The New York Civil Liberties Union on Monday filed a lawsuit that seeks to force the state Division of Human Rights to investigate a transgender woman’s claim of police discrimination by establishing, via the court, that police services are public accommodations and therefore the agency has jurisdiction over—and must investigate—the complaint.
The same petition, launched in Jefferson County Supreme Court, seeks to force the investigation of the woman’s jailers by establishing that the Human Rights Division has jurisdiction over complaints lodged with it against state correction agencies because the agencies allegedly provide housing accommodation protections.
The lawsuit stems from the Human Rights Division’s rejection in October of a complaint filed with it by DeAnna LeTray, a transgender woman and Watertown resident. LeTray contended in her complaint that she was abused and discriminated against by the Watertown City Police Department and the Jefferson County Sheriff’s Office, who had kept her behind bars after a September 2017 arrest, according to court documents and an NYCLU news release issued Monday.
In her Human Rights Division filing, LeTray said that she was arrested during a domestic dispute with her daughter’s boyfriend, who she said pointed a gun at her, according to the court documents and NYCLU. Then, at the police station, she alleged that was made to remove her wig against her will. In addition, while being held at a jail run by the county sheriff’s office, LeTray said she was stripped naked and sexually assaulted.
According to the NYCLU’s petition filed in court—which quoted part of the Human Rights Division’s response to LeTray—the division “summarily reject[ed]” LeTray’s complaint “not based on any analysis of the merits, but rather ‘because the respondent police and corrections agencies are not public accommodations under the New York Human Rights Law.’”
According to the NYCLU lawsuit and news release, the Human Rights Division, part of Gov. Andrew Cuomo’s executive branch, is running afoul of the law by refusing to investigate LeTray’s complaint because the agency is tasked with enforcing the human rights law, which covers protections against discrimination in public accommodations as well as housing accommodations, education, employment and other settings.
“The NYCLU lawsuit argues that police services are public accommodations because they are owned and operated by state and local governments and provide services to the public at large,” the news release states, adding, “Likewise, corrections agencies are housing accommodations because they operate and manage buildings, like jails, which serve as the sleeping place of human beings.”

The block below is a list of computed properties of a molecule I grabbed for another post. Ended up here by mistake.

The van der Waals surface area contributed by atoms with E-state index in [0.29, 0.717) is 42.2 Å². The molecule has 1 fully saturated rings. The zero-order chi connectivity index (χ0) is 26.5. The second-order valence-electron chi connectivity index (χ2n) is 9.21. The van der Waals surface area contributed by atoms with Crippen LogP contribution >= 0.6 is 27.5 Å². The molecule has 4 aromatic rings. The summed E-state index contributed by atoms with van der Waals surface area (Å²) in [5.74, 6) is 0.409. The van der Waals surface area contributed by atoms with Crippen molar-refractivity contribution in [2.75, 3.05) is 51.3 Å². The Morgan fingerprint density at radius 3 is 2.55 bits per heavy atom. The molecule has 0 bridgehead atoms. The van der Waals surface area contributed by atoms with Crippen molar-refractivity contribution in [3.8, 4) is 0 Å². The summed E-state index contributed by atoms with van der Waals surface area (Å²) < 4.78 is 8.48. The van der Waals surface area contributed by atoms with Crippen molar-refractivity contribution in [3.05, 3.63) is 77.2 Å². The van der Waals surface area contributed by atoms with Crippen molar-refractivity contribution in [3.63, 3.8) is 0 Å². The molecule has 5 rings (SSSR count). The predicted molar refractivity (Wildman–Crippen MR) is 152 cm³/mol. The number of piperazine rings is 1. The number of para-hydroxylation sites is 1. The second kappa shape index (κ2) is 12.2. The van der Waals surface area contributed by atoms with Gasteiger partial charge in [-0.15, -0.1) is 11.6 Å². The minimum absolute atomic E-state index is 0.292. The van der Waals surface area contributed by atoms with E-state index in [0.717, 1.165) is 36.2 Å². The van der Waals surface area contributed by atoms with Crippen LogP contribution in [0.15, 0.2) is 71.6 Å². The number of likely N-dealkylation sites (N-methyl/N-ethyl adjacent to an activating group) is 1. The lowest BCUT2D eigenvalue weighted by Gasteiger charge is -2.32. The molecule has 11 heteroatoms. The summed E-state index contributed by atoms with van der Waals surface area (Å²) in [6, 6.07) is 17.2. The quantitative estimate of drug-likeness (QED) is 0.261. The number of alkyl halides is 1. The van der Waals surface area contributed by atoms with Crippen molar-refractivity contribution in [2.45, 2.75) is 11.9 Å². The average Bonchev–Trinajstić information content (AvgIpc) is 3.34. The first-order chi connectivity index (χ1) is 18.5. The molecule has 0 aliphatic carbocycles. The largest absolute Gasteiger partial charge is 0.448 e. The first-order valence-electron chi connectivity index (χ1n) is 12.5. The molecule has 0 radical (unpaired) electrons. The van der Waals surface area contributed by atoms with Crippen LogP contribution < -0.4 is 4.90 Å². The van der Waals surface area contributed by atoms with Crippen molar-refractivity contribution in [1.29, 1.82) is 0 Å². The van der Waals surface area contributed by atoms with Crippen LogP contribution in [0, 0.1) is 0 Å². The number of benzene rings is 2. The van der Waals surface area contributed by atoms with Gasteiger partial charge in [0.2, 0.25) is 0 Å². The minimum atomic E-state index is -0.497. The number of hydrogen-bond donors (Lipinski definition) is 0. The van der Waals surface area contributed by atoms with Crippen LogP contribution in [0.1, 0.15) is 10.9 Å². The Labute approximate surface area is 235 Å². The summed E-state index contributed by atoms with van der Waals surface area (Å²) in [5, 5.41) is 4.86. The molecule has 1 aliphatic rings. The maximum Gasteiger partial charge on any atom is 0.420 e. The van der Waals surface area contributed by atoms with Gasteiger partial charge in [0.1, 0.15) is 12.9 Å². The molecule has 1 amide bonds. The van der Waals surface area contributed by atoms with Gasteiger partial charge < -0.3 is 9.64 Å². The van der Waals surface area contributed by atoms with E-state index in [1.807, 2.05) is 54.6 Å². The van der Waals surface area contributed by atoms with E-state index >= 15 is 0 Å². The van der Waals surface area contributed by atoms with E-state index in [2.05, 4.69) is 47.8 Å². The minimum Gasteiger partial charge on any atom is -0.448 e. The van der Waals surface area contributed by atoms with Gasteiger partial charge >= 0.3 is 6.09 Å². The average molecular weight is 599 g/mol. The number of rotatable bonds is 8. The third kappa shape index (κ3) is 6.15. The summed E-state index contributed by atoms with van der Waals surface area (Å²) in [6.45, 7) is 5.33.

The petition and accompanying memorandum of law point out, and detail, that New York federal courts, along with state courts in New Jersey and Michigan, have said that police services are public accommodations, covered by human rights law.
The petition stated, “By refusing to take jurisdiction over complaints of discrimination by police and corrections agencies, the division unlawfully denies New Yorkers access to a vital administrative mechanism for vindicating their rights under the [state] Human Rights Law—a mechanism created in large part to alleviate the burdens and complications of litigation in the courts and to ensure that the most vulnerable New Yorkers can access anti-discrimination protections even if they cannot afford to hire a lawyer and initiate litigation.”
The memo of law added, “Applying the terms of the statute and controlling Court of Appeals precedent holding that the critical defining feature of public accommodations is the provision of services to the public, police services are public accommodations because they are owned and operated by state and local governments and provide services to the public at large.”
The state Division of Human Rights on Monday declined to comment on the lawsuit, saying that it does not comment on ongoing litigation.
In the NYCLU’s news release, Erin Beth Harrist, an NYCLU senior staff attorney who signed the court filings, said, “In most places around the state, there are no independent agencies who can investigate and hold police accountable when they violate the rights of New Yorkers,” She added, “For the many New Yorkers who do not have the resources to get a lawyer and go to court, the Division of Human Rights should be able and willing to investigate allegations of abuse and discrimination by police or in jails.”